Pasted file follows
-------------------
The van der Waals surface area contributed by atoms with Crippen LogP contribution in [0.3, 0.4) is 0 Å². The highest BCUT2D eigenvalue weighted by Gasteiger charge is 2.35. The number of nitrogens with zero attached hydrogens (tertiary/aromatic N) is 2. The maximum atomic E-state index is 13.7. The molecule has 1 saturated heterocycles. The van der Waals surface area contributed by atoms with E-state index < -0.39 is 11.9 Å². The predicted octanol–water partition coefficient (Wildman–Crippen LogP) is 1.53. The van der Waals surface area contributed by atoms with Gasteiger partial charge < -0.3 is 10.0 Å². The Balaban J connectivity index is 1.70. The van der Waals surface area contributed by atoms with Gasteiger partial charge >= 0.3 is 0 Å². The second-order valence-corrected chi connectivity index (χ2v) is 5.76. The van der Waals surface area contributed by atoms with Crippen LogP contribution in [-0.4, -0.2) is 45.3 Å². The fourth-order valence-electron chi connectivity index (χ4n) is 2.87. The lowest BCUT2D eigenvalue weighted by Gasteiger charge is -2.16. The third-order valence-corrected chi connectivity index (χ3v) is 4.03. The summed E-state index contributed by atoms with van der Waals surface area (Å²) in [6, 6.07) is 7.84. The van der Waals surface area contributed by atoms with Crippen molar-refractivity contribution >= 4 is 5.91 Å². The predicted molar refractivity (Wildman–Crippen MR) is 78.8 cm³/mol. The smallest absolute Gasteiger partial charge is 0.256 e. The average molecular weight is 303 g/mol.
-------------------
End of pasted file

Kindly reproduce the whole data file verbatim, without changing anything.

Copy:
The van der Waals surface area contributed by atoms with Crippen LogP contribution in [0.3, 0.4) is 0 Å². The highest BCUT2D eigenvalue weighted by Gasteiger charge is 2.35. The number of nitrogens with zero attached hydrogens (tertiary/aromatic N) is 2. The maximum atomic E-state index is 13.7. The molecule has 1 saturated heterocycles. The van der Waals surface area contributed by atoms with E-state index < -0.39 is 11.9 Å². The predicted octanol–water partition coefficient (Wildman–Crippen LogP) is 1.53. The van der Waals surface area contributed by atoms with Gasteiger partial charge < -0.3 is 10.0 Å². The Balaban J connectivity index is 1.70. The van der Waals surface area contributed by atoms with Gasteiger partial charge >= 0.3 is 0 Å². The second-order valence-corrected chi connectivity index (χ2v) is 5.76. The van der Waals surface area contributed by atoms with Crippen LogP contribution in [-0.4, -0.2) is 45.3 Å². The fourth-order valence-electron chi connectivity index (χ4n) is 2.87. The lowest BCUT2D eigenvalue weighted by Gasteiger charge is -2.16. The third-order valence-corrected chi connectivity index (χ3v) is 4.03. The summed E-state index contributed by atoms with van der Waals surface area (Å²) in [6, 6.07) is 7.84. The van der Waals surface area contributed by atoms with Crippen molar-refractivity contribution >= 4 is 5.91 Å². The predicted molar refractivity (Wildman–Crippen MR) is 78.8 cm³/mol. The smallest absolute Gasteiger partial charge is 0.256 e. The average molecular weight is 303 g/mol.